Photo by: Testicular Cancer NZ/Facebook
The Testimatic lets doctors check for testicular cancer — without any eye contact
It’s called the Testimatic, and it’s being hailed as the world’s first anonymous testicle-checking station.
“[The man] goes in there, pulls the curtain around, drops his pants … and then the hand comes out and checks the testicles,” Graeme Woodside, chief executive of Testicular Cancer New Zealand, told As It Happens host Carol Off.
The Testimatic is making its debut in Auckland at the Big Boys Toys expo, a giant exhibition of cars, tools, barbecues — and now an anonymous testicle-checker.
Testicular cancer is the most common cancer in young New Zealand men.
It’s also extremely treatable, if caught early enough. According to Testicular Cancer New Zealand, 99 per cent of cases are cured if detected at an early stage.
‘It only takes 15 to 20 seconds’
But Woodside said men are often uncomfortable with dropping their drawers at the doctor.
That’s where the Testimatic comes in.
First, the man enters the booth, closes the curtain and drops his pants.
Behind a connected wall is a urologist, but the only contact between the patient and doctor is through a small hole in the wall.
“There’s no eye contact,” Woodside said.
A gloved hand appears and begins the examination.
Woodside said the urologist is looking for signs of testicular cancer: lumps, bumps or swelling.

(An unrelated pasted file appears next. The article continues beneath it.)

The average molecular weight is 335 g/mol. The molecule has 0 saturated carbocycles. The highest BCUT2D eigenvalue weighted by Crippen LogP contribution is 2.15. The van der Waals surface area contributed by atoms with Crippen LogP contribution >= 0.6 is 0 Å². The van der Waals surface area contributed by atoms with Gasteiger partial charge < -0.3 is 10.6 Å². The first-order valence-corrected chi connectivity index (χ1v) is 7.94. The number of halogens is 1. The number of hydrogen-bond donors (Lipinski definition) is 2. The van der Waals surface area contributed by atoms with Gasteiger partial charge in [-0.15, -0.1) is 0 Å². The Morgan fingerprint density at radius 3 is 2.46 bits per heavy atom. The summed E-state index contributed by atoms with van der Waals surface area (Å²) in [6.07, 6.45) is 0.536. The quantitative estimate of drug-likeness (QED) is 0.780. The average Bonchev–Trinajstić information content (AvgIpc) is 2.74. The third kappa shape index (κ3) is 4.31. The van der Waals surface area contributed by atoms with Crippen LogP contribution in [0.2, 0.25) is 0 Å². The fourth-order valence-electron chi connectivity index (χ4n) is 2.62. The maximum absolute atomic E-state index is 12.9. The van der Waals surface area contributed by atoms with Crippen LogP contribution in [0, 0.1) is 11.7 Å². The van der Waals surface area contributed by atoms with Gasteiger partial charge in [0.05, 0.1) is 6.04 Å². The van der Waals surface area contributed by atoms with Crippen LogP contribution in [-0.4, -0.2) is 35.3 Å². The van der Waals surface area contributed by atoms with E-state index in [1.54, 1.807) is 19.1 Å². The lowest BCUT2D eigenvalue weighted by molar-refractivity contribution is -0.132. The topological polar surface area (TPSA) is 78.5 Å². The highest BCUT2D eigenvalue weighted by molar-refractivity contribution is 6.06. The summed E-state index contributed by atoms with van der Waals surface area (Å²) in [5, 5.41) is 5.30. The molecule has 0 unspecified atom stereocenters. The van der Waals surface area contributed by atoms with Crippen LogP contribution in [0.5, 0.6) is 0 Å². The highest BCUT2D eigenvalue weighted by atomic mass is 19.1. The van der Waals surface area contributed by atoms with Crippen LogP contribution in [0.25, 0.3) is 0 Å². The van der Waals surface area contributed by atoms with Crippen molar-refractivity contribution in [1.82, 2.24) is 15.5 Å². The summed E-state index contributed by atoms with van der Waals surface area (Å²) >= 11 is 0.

If they find cause for concern, there is a followup conversation in a nearby waiting room to discuss options.
If they find nothing out of the ordinary, they give a thumbs up and the test is over.
“It only takes 15 to 20 seconds,” Woodside said.
Woodside said the booth closely resembles a shower, because that is where men should be checking themselves.
“We’ve really tried to replicate and make it a very simple, quick and easy and, as much as we can, anonymous type of encounter,” he said.
‘Oh, that looks like a challenge’
The booth is part of a larger initiative by Testicular Cancer New Zealand to raise awareness of the disease, and normalize regular doctor visits.
Woodside said it’s also supposed to be fun, allowing the patient to “[get] over his anxiety about firstly dropping his pants and then having a check … and so he comes out usually with a big smile on his face.”
While Woodside agreed that the idea of getting checked for testicular cancer in public is odd, he expects the booth to be a hit among young men.
“What we are expecting is … they’ll take one look at it and they’ll immediately think, ‘Oh, that looks like a challenge,'” Woodside said.
“And even if they don’t go and get a checked, certainly we managed to get the message across: ‘Guys, you should be checking yourselves regularly.'”